YuGiOh – Take a photo and be a part of a children’s card game for all of eternity.

Imgur – Free pins at their booth.

Overwatch – Cosplayers allegedly can wait in a shorter line. The special pin is the Reinhardt character. Can you tell I don’t know much about the game?

She-Ra – A huge statue towards the concourse of the Javits Center. When I passed by I just seen people taking photos with prop swords, and someone asked about freebies but the staff said they were out. Apparently, you can get a headband and a set of buttons. Not sure if the statue and the ‘She-Ra experience’ are two different things. Again had no clue of the layout because of no show program and didn’t want to eat my battery life using the website. Or app.

Penguin Random House – Giving away items associated with the promotion of Anne Rice’s newest book (Blood Communion: A Tale of Prince Lestat). Pins, posters, a cool red feather pen, and some other goodies were available. Basically just travel along all of their different offset booths (graphics, etc) and grab posters and chat with the delightful staff. They are also giving out full on free signed books in drawings every few hours, be sure to check out their booth early to see what’s going on for the day.

Chevrolet – No detailed license scanning this year, thankfully. Complete a survey and have a choice of a few goodies including blue or silver drawstring backpacks that high schoolers wear on field trips and t-shirts.

SmartyPants Vitamins – T-shirts for winners of a quick game, vitamins for all who want them. Towards the entrance of the convention center.

Stranger Comics – Free comics if you follow their social media. Not sure which series or issues.

Rilakkuma (Pop up shop just on the cusp of Artist Alley.) Walk through the cutesy little alcove and the staff can take your picture if you are alone. It was really nice that they tried keeping the stragglers moving in a polite manner so everyone had the chance for nice photos. –  Receive a cool deco pen for your time.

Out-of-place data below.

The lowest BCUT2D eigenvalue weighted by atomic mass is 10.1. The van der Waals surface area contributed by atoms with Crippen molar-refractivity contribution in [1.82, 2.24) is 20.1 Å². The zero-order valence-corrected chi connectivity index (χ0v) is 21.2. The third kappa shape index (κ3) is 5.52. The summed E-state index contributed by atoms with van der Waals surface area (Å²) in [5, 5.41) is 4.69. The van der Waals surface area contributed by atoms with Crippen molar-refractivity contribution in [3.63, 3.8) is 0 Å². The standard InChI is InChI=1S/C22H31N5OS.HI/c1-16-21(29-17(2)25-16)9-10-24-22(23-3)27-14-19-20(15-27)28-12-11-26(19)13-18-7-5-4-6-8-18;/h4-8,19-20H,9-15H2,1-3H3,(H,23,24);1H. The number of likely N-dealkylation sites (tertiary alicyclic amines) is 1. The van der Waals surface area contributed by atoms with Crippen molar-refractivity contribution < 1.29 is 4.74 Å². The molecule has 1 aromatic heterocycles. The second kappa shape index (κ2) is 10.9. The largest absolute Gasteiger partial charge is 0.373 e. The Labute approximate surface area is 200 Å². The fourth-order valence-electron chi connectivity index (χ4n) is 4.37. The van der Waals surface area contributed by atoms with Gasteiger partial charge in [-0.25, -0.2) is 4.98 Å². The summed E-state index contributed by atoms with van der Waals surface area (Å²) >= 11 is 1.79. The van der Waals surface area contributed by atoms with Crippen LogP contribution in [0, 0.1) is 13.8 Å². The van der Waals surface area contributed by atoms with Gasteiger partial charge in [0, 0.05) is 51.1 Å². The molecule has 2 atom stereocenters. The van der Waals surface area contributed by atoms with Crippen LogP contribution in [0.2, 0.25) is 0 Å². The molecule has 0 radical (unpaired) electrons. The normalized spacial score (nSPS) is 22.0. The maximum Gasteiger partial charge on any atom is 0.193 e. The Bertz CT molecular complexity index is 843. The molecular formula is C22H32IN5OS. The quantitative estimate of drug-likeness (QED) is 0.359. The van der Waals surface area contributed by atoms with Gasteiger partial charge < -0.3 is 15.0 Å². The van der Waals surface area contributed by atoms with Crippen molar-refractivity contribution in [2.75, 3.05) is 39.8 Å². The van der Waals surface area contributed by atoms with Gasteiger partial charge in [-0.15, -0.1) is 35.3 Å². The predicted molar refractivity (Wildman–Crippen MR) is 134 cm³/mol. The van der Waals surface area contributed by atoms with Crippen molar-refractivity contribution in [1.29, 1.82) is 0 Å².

Kodansha – Sign up for the newsletter beforehand (I literally just showed them an email from a week ago) and receive a character pin. I believe they also had posters.

Oni Press – Pins and posters. If the pins are not out just ask one of the staff and they should have some, as they were tucked away until I said something.  Really nice people working that booth.

In general, everyone was really nice that I encountered.

Dark Horse – The elusive yellow bags. Get there early, because they do go super-fast and you will be haunted every time you see someone go by with one in tow.

Viz Media – Posters, manga sampler, fighting a stampede.

GKIDS – Posters and little character pins. I also think you could get a special Mirai film promotion poster with a purchase.

Vertical Comics – Posters and a very cool shojo manga sampler.

Note: Remember to try your best to go to booths with free bags as early in your con day as possible. They usually run out within ten minutes in some cases (looking at you, Dark Horse…three years running and I still haven’t secured a new bag).

Check out the Reddit thread here and add your freebie haul to the list! Also be sure to check your favorite exhibitor’s actual website or social media for more info on possible exclusives!

Did you get a good haul? How was your con? Are you excited for next year? Leave your thoughts in the comment section below, we’d love to hear from you! Also be sure to follow us for more convention news! NYCC and AFNYCC con reviews coming soon!

Nyanko-sensei, the Maneki-Neko | The Youkai of Anime | Natsume Yuujinchou

Kicking off the #YokaiSpiritSunday series on the official first day of fall, today we will take a look at Nyanko Sensei from Natsume’s Book of Friends!

Of late I’ve found myself writing a lot about yokai, or Japanese spirits. I have always had an interest in them, and read books pertaining to all types of ghosts and supernatural phenomena.